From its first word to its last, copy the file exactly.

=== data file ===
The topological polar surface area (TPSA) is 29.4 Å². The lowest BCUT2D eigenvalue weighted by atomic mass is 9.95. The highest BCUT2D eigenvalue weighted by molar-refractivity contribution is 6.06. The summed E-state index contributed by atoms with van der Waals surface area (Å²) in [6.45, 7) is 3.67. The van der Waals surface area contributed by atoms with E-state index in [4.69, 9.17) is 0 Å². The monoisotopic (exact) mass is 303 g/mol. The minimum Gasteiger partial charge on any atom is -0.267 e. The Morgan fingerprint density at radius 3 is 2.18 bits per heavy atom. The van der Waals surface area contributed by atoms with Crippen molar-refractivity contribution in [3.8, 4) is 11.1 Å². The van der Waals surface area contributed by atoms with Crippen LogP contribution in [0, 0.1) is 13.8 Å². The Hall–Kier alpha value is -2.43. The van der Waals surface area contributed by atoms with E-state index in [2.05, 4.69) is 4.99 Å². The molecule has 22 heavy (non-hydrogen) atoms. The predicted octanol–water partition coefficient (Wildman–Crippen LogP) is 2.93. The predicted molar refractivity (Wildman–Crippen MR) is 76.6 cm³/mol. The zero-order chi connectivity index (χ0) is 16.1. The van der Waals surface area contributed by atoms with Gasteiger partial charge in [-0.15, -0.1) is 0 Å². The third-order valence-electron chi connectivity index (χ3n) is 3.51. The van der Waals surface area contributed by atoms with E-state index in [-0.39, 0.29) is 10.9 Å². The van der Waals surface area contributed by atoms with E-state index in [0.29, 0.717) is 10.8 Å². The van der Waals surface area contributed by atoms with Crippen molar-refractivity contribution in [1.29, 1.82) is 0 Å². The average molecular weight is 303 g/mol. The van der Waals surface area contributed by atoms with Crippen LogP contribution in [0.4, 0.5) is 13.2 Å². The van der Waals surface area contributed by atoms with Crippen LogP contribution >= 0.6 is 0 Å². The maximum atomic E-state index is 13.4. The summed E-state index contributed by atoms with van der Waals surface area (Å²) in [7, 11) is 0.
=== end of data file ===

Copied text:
The topological polar surface area (TPSA) is 29.4 Å². The lowest BCUT2D eigenvalue weighted by atomic mass is 9.95. The highest BCUT2D eigenvalue weighted by molar-refractivity contribution is 6.06. The summed E-state index contributed by atoms with van der Waals surface area (Å²) in [6.45, 7) is 3.67. The van der Waals surface area contributed by atoms with E-state index in [4.69, 9.17) is 0 Å². The monoisotopic (exact) mass is 303 g/mol. The minimum Gasteiger partial charge on any atom is -0.267 e. The Morgan fingerprint density at radius 3 is 2.18 bits per heavy atom. The van der Waals surface area contributed by atoms with Crippen molar-refractivity contribution in [3.8, 4) is 11.1 Å². The van der Waals surface area contributed by atoms with Crippen LogP contribution in [0, 0.1) is 13.8 Å². The Hall–Kier alpha value is -2.43. The van der Waals surface area contributed by atoms with E-state index in [2.05, 4.69) is 4.99 Å². The molecule has 22 heavy (non-hydrogen) atoms. The predicted octanol–water partition coefficient (Wildman–Crippen LogP) is 2.93. The predicted molar refractivity (Wildman–Crippen MR) is 76.6 cm³/mol. The zero-order chi connectivity index (χ0) is 16.1. The van der Waals surface area contributed by atoms with Gasteiger partial charge in [-0.15, -0.1) is 0 Å². The third-order valence-electron chi connectivity index (χ3n) is 3.51. The van der Waals surface area contributed by atoms with E-state index in [-0.39, 0.29) is 10.9 Å². The van der Waals surface area contributed by atoms with E-state index in [0.29, 0.717) is 10.8 Å². The van der Waals surface area contributed by atoms with Crippen molar-refractivity contribution in [1.29, 1.82) is 0 Å². The average molecular weight is 303 g/mol. The van der Waals surface area contributed by atoms with Crippen LogP contribution in [0.4, 0.5) is 13.2 Å². The van der Waals surface area contributed by atoms with Crippen LogP contribution >= 0.6 is 0 Å². The maximum atomic E-state index is 13.4. The summed E-state index contributed by atoms with van der Waals surface area (Å²) in [7, 11) is 0.